AFI Catalog of Feature Films
Movie Detail
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Bad Company
Alternate Title: The Mad Marriage
Director: Tay Garnett (Dir)
Release Date:   2 Oct 1931
Production Date:   began mid-Jun 1931
Duration (in mins):   65 or 75
Duration (in reels):   8
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Cast:   Helen Twelvetrees (Helen [King])  
    Ricardo Cortez (Goldie Gorio)  
    John Garrick (Steve [Carlyle])  
    Paul Hurst (Butler)  
    Frank Conroy ([Markham] King)  
    Harry Carey (McBaine)  
    Frank McHugh (Doc)  
    Kenneth Thomson (Barnes)  
    Arthur Stone (Dummy)  
    Emma Dunn (Emma)  
    William V. Mong (Henry)  
    Edgar Kennedy (Buffington)  
    Wade Boteler (Monk)  
    Al Herman (Pearson)  
    Robert Keith (Prof)  
    Mike Donlin    
    Gladden James    
    George Byron    
    Harold Goodwin    

Summary: When Helen King accepts Steve Carlyle's marriage proposal, she is unaware that he is a lawyer for a ring of gangsters headed by the despotic, eccentric Goldie Gorio. Although he tries to break free of his underworld connections, Steve is forced with violent threats to continue, and then learns that Helen's wealthy brother Mark is the head of a rival gang. In hopes of impressing the beautiful Helen, who knows nothing of Mark's illegal activites, Gorio first bankrolls a lavish wedding, then buys the newlyweds a luxurious Manhattan apartment and other extravagances. In time, Helen grows suspicious of Steve's business associates and dealings, but Steve, wanting to protect her, denies any wrongdoing. Gorio, meanwhile, aware that McBaine, a United States Marshal, is watching his illegal fleet of boats and is waiting for a chance to kill him, sets up Steve by sending him to the docks. During the police raid, Steve is seriously wounded, and Helen, finally understanding that she is a gangster's sister and wife, vows to save her husband from Gorio's lethal web. Gorio senses that his territory is being threatened by his rival and cold-bloodedly executes Mark and his gang. He then flirts openly with Helen, who feigns interest and agrees to meet him at his apartment. At the same time, Steve drags himself from his hospital bed and heads for Gorio's hideout, also armed. After a fierce machine gun battle between Gorio's gang and the police, Helen kills Gorio in Steve's presence, at last liberating her husband from his criminal past.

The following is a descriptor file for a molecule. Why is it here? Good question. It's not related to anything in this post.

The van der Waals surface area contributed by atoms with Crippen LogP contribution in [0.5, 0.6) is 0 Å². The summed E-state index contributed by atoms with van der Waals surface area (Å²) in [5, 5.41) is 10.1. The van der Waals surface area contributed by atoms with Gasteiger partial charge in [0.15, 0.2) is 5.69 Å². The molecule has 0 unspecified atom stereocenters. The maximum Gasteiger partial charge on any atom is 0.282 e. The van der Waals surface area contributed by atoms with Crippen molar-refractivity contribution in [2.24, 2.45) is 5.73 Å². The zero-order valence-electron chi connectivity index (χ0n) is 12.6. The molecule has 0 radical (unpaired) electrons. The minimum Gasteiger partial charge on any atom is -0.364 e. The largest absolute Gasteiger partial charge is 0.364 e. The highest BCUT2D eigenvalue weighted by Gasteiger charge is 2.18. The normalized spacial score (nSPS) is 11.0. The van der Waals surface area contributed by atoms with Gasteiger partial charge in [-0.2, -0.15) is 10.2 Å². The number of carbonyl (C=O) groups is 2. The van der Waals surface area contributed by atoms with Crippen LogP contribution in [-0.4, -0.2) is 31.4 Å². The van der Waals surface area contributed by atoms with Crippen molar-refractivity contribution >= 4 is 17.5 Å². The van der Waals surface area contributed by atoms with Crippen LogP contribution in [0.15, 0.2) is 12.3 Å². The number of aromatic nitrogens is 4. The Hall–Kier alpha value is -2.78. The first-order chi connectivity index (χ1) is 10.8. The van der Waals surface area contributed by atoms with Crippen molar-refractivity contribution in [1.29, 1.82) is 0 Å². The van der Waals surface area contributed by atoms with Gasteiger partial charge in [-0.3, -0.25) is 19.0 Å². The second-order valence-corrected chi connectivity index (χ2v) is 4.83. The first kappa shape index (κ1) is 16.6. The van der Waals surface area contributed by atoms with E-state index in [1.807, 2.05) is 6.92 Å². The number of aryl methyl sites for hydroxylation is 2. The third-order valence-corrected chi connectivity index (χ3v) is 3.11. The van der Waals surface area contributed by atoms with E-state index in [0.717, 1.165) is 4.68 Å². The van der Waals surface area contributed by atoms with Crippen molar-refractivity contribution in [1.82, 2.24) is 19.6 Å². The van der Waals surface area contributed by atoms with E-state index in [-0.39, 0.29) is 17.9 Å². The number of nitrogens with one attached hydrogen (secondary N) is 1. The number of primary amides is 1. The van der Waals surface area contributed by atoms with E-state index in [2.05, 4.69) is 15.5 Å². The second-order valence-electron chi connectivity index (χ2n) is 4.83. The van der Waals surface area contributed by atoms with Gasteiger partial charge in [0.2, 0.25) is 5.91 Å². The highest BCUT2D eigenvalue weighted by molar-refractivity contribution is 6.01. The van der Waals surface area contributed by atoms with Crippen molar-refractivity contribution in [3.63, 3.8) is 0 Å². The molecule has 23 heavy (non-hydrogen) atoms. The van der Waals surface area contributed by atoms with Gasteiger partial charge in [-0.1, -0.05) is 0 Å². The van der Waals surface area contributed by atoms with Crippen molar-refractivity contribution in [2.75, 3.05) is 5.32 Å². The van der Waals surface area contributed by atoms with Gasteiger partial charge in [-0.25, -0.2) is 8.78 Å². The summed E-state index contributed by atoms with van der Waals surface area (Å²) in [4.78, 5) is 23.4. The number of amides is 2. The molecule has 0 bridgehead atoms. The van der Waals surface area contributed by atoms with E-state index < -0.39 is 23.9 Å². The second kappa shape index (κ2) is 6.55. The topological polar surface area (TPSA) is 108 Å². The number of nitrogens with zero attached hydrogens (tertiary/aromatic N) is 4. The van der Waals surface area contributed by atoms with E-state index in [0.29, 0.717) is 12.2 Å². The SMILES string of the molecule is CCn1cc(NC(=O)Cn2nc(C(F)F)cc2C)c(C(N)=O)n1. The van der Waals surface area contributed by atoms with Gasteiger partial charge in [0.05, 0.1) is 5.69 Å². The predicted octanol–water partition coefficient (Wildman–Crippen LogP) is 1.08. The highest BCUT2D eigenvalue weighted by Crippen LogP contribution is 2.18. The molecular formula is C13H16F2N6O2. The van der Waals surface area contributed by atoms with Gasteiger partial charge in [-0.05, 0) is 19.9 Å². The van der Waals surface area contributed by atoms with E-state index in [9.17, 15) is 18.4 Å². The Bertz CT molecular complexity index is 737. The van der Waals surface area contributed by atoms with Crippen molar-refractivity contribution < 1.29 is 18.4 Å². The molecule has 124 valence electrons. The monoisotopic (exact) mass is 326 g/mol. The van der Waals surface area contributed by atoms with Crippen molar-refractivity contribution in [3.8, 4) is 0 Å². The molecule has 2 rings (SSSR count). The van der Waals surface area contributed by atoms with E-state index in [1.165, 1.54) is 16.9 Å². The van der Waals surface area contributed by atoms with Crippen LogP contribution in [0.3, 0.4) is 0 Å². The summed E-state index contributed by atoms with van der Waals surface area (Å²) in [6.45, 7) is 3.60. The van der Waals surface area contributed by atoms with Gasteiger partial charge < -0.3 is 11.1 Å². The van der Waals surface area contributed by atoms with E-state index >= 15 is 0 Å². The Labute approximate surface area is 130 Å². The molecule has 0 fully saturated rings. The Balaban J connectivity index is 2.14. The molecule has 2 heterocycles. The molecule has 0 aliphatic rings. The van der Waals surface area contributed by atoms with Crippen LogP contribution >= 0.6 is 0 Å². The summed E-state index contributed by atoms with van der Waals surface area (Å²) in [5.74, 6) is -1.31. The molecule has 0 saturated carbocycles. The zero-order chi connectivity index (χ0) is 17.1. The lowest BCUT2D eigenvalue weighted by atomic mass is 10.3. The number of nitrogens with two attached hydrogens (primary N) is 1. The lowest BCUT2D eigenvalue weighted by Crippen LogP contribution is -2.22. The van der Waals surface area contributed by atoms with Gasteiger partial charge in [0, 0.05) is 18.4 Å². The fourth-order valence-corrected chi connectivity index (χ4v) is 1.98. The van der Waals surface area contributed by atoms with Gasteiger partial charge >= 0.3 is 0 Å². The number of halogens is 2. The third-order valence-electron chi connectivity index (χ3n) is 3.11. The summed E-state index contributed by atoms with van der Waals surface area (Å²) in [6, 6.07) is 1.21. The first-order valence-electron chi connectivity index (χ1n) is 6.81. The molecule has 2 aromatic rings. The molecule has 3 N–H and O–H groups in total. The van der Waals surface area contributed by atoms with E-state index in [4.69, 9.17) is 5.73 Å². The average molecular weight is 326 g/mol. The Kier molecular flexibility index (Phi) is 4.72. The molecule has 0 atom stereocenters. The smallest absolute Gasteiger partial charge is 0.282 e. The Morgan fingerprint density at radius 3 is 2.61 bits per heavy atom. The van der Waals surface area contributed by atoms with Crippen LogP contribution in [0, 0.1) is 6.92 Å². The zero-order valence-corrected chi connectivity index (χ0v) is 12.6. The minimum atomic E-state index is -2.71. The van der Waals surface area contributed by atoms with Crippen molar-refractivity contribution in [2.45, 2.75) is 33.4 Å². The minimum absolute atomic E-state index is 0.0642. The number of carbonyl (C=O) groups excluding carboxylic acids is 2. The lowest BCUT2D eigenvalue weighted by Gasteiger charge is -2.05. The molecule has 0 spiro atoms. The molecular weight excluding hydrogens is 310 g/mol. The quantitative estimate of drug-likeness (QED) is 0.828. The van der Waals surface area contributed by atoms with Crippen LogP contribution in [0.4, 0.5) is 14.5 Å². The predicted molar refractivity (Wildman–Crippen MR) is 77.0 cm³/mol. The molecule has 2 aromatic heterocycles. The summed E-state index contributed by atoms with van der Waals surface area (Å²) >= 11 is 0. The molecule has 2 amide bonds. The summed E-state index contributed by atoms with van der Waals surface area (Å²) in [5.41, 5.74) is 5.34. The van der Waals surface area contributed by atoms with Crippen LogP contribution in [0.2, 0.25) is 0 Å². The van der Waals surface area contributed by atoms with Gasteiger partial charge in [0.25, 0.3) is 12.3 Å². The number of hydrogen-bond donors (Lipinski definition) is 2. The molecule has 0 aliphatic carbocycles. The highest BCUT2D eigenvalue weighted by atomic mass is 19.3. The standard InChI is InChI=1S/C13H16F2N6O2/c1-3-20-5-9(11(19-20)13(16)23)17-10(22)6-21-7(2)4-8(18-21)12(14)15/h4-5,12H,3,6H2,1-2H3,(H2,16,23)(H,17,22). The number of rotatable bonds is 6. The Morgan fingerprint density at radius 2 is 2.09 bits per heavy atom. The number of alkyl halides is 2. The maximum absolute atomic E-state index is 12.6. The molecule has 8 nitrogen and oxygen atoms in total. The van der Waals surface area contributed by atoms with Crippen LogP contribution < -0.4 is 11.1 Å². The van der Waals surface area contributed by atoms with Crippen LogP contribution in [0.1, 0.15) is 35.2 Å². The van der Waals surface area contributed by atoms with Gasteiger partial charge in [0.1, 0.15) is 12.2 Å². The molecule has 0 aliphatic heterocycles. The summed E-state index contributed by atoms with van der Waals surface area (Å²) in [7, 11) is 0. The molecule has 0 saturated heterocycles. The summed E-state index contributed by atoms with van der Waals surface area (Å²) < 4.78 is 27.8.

Production Company: RKO Pathé Pictures, Inc.  
Distribution Company: RKO Pathé Distributing Corp.  
Director: Tay Garnett (Dir)
Producer: Charles R. Rogers (Prod)
  Harry Joe Brown (Assoc prod)
Writer: Tom Buckingham (Scr and dial)
  Tay Garnett Scr and dial (Scr)
Photography: Arthur Miller (Photog)
Art Direction: Carroll Clark (Art dir)
Film Editor: Claude Berkeley (Film ed)
Costumes: Gwen Wakeling (Cost)
Music: Arthur Lange (Mus dir)
Sound: Earl A. Wolcott (Rec eng)
  John C. Grubb (Rec eng)
Country: United States

Source Text: Suggested by the novel Put on the Spot by Jack Lait (New York, 1930).
Authors: Jack Lait

Copyright Claimant Copyright Date Copyright Number Passed By NBR:
RKO Pathé Distributing Corp. 2/10/1931 dd/mm/yyyy LP2518 Yes

Physical Properties: b&w:
  Sd: RCA Photophone System

 
Genre: Drama
Sub-Genre: Gangster
 
Subjects (Major): Duplicity
  Gangsters
  Lawyers
  Loyalty
  Rivalry
 
Subjects (Minor): Boats
  Brothers and sisters
  Gunshot wounds
  Machine-guns
  Marriage
  Police
  United States. Marshals
  Weddings

Note: The working titles of this film were The Gangster's Wife and The Mad Marriage . FD reported in Feb 1931 that Lily Damita was to co-star in the picture with Ricardo Cortez and Harry Joe Brown was to direct. Al Herman, a well-known blackface comic, made his sound film debut in the film, according to a FD news item. FD production news items list James Eagles and Fred Kohler, Jr. in the cast, but their participation in the final film has not been confirmed. According to an RKO inter-office memo, Will H. Hays, President of the MPPDA, recommended to the studio that, in order to avoid censorship problems, the criminal aspect of the Steve Carlyle character be strongly down played and that he not be shown carrying a gun until the final scenes, so that the film would not be "glorifying the gangster." 

Bibliographic Sources:   Date   Page
Film Daily   9 Feb 31   p. 6.
Film Daily   10 Jun 31   p. 7.
Film Daily   15 Jun 31   p. 4.
Film Daily   4 Aug 31   p. 8.
Film Daily   8 Nov 31   p. 10.
Hollywood Reporter   24 Aug 31   p. 3.
Motion Picture Herald   12 Sep 31   p. 26.
Motion Picture Herald   14 Nov 31   p. 76.
New York Times   7 Nov 31   p. 16.
Variety   10 Nov 31   p. 23.

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The American Film Institute is grateful to Sir Paul Getty KBE and the Sir Paul Getty KBE Estate for their dedication to the art of the moving image and their support for the AFI Catalog of Feature Films and without whose support AFI would not have been able to achieve this historical landmark in this epic scholarly endeavor.
 
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